I believe the very next ride I got was with a man who subsequently drove off a T intersection (as I and a British hitchhiker screamed for him to stop) into a ditch, hopelessly injuring my back and getting the truck totally stuck. The driver robbed several houses and then stole a car with the keys he'd found in a house. The British guy (a busker who played in front of liquor stores for change) went for help while I tried to wave down cars (to escape). A posse was formed, the driver was hunted down after he drove the car into a swamp and captured and locked in a bathroom. He escaped through a window and broke his ankle and was hunted down again. I fled before the law arrived.









So, when I arrived in Fairbanks in July 1992, I could not walk up a flight of stairs or tie my shoes let alone go to the wild like McCandless. I did meet a kid who had claimed to have canoed down the Yukon river killing small game (and eating his dog) and was working at a Sizzler to make money for his next adventure. Together we would sneak into the tallest office building in Fairbanks and take the elevator to the top floor and then sneak through the emergency exit to the roof where we could look south where, even though it was several hundred miles away, Mt. McKinley rose above the tundra. We both wanted to go and live off the land but, as I limped back to the rescue mission, I knew it is easier said than done. The demon's amplified laughter howled in my ears.









I found work as a retail inventory clerk around the time McCandless was starving to death.









Ever since that time the number one comment I get, no matter where in the world I am, is "Have you read that book about that guy who died in a bus in Alaska? What was his name?"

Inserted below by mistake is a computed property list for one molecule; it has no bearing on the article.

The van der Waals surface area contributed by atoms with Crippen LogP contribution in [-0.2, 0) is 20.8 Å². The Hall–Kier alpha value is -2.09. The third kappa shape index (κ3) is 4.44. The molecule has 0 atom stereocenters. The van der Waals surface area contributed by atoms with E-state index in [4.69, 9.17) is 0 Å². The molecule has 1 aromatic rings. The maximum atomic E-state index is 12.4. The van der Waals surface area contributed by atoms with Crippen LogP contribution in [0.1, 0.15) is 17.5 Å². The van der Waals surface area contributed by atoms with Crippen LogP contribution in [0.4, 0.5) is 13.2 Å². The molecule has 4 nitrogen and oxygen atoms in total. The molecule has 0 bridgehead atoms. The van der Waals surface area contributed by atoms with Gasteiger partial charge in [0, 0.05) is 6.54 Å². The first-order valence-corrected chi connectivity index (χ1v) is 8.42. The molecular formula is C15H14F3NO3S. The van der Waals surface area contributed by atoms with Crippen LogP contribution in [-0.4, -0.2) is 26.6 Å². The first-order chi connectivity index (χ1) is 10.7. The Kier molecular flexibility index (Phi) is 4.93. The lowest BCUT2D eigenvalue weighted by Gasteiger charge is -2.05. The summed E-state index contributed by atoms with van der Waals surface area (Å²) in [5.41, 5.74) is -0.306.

So I have had more opportunities than usual to ponder the similarities.


There is no award for reenacting parts from all these movies but there is a quiet satisfaction in delving deeper into the stories than your casual fan. For instance, I don't think anyone I've talked to about McCandless knows what his deal was. Everyone wants to have an opinion because everyone is assholes but no one has done any of the dirty research and experimentation that would crack the mystery. Missing from the movie and from the book is what was obviously a desire to "start over" to wipe the slate clean. To start from scratch. Start what from scratch, you ask. Start everything from scratch. Why would he want to start everything over from scratch? Because it is all hopelessly fucked up. That rationalization and that alone will land a college graduate in the middle of nowhere with a bag of rice, a rifle and some clothes as he purposefully covers his tracks. The new world will begin HERE and that's where he camps.

Anyway, that's the kind of analysis you have when you actually hitchhike to Alaska opposed to when you read about someone hithhiking to Alaska.

Which brings us to Cider House Rules, the last movie in the trifecta. So, what would picking apples teach me? I don't know, but I wanted to find out and the way to find out is not to watch Cider House Rules or read the book. The way to find out is to go to Nova Scotia, find a farm where Jamaican men pick beans and trim cabbage, get a job where you feed bunnies and give chickens clean shavings and give the alpaca a bit of carrot, work from sunrise to sunset with the Jamaicans, smoke their weed, listen to their jokes, offend them and apologize and embrace the farm life whether it kills you or doesn't. Then you will have your own analysis of Cider House Rules.








But thus far I have been denied. This perfect hat trick of film roles may not be my destiny to fulfill.







I would like to feed the guinea pigs and goats but they do not need me to pick beans. Furthermore, the big operations can not pay cash because they only operate through the bank and the small operations already have enough cash workers.













This farm in Nova Scotia was beautiful, fresh air, clean water, rich vegetables. There is a place that is not hopelessly fucked up and this is it. I don't have to start everything over but it does take work to find a place where Disney's poison has not penetrated and mice are vermin and ducks DON'T SMOKE CIGARS!

*My memory was off by 1 year. I bicycled and then hitchhiked to Alaska in 1993, right around the time the McCandless story was becoming known. In 1992 I was a Merchant Marine.
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Man in the Van by Oggy Bleacher is licensed under a Creative Commons Attribution-NonCommercial 3.0 Unported License.